Van Beek: The dangers of digital crack |

Van Beek: The dangers of digital crack

Those of us who live in Eagle County are certainly addicted to the highs of being in one of the most beautiful places on the planet, but that is not all that we are addicted to.

While it’s hard to believe that people may want to escape “Happy Valley,” things like life, happen. We are not immune to the pressures of living, which occur everywhere to everyone.

With increasing awareness of depression and the tragic places where that may lead, we also see an increase in addiction. Escaping reality takes many forms, yet they are only temporary retreats — there are no safe havens from life, but the illusion of escape can become addicting. 

Addiction is defined as “the fact or condition of being addicted to a particular substance, thing, or activity.”

We hear about drug addiction or even gambling compulsions, yet there is one habit that has far surpassed those and is encompassing children as young as age 3 … the cell phone! 

In fact, we are so addicted that if we leave it behind, its loss becomes an obsession for the balance of the day. 

The digital age has brought with it some incredible innovations, but it has also brought an enticement that is hard to reject. It’s not just the convenience, it’s that sense of urgency (certainly, the world would stop without our immediate input), or feelings of importance (everyone awaits my comment on this very critical video of cats), and people might think we are starving if we don’t post a photo of our lunch. There is a reason why those in the business keep their children away.

Cell phones provide the ultimate convenience. Google, GPS, texts, phone numbers that are now photos … it’s now all so easy.  So, what’s the problem? Most centers on social media.

Instagram has us photographing food like it’s our last meal on a planet. Facebook has us sharing posts on global issues like we were up for a Pulitzer Prize. Twitter allows us to jump into conversations that seem deeply moving at the time, but like a morning hangover, we soon regret.  And, YouTube is the ultimate escape, watching the most ridiculous events being filmed and grateful that the subjects on camera aren’t us.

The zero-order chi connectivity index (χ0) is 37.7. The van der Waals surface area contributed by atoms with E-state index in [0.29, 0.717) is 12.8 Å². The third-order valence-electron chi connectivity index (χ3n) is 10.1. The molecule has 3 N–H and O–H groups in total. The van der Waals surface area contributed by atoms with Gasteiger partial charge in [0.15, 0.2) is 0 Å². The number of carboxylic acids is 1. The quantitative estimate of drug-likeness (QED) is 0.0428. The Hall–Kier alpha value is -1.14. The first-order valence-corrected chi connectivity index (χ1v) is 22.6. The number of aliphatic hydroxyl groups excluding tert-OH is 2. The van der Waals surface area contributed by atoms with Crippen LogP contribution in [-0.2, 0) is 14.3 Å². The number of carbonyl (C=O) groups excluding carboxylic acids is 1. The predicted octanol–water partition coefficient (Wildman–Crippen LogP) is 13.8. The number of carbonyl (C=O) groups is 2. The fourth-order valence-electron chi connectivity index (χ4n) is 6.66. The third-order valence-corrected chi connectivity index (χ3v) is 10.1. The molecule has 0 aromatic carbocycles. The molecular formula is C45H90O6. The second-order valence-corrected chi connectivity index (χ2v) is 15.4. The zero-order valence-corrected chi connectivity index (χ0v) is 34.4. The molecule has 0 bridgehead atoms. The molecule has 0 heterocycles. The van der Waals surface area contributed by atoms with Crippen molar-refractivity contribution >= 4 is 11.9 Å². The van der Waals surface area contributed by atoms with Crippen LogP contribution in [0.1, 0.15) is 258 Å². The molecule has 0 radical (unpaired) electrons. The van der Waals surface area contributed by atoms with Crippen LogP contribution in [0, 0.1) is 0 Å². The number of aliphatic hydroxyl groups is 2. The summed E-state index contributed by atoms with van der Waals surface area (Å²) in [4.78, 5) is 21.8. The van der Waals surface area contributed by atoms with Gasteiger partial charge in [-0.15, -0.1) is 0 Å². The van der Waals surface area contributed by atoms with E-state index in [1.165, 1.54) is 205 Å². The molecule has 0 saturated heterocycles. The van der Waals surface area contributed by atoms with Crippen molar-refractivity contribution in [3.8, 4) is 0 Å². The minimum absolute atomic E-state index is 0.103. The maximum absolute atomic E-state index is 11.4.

Yet, despite the obvious disconnect from reality, we just can’t get enough. Think about how many times our hands are on that phone. How often we open Facebook to see how many “likes” our post has generated or checking on how many have retweeted a comment or picture. When bored, Candy Crush awaits. And, just how much mail do you really need to read … that shirt is still on sale. 

The fulfillment we seek in our lives won’t be found on cell phones. When we enter this world of make-believe, we leave with an added sense of loss, not only from the place we were originally escaping but from the imaginary land we visited, where happiness exists only for others. Yet, that continual pursuit of a place with no pain leads to addiction. 

Never have we been more connected yet felt lonelier. While we realize that most of what we see on social media is staged, we are still compelled to make comparisons. It’s easy to think, “Why is everyone else so happy when I’m so miserable?” Depression soon follows, which has now become an epidemic. 

For a “harmless” high, we open the games app and after buying some inexpensive upgrades, we soon find ourselves in pure gambling mode, as those 99-cent purchases become dollars.

Like most addictions, we use our phones to escape the reality of life, and like all addictions, it is simply an illusion. 

Everyone wants to be loved and our phones prove just how popular we are … our number of “friends,” the beautiful photos, the gaming teammates who are stuck without us, and the huge amount of emails we receive … we are obviously very important and popular. Our hearts race with excitement at the ding of every text. 

Then comes reality. Loneliness sets in because while our online numbers are high, we are sitting at home alone on our phones; or worse yet, we are with family and friends, but it’s our phones that have our undivided attention, actual friends and family become non-existent.   

Our phones are the needle, and social media, the drug. And that drug has never been easier, more accessible, nor more enticing. But, just like its drug counterpart, it is filled with illusions and dangers. 

Our addiction to a fictitious digital world comes at the cost of real friends and experiences. We lose time to create an actual future of happiness and success. 

Make “Happy Valley” a reality by rejoining it. Put down the cell phone and smile at your friends and family … they’ve been waiting for you.

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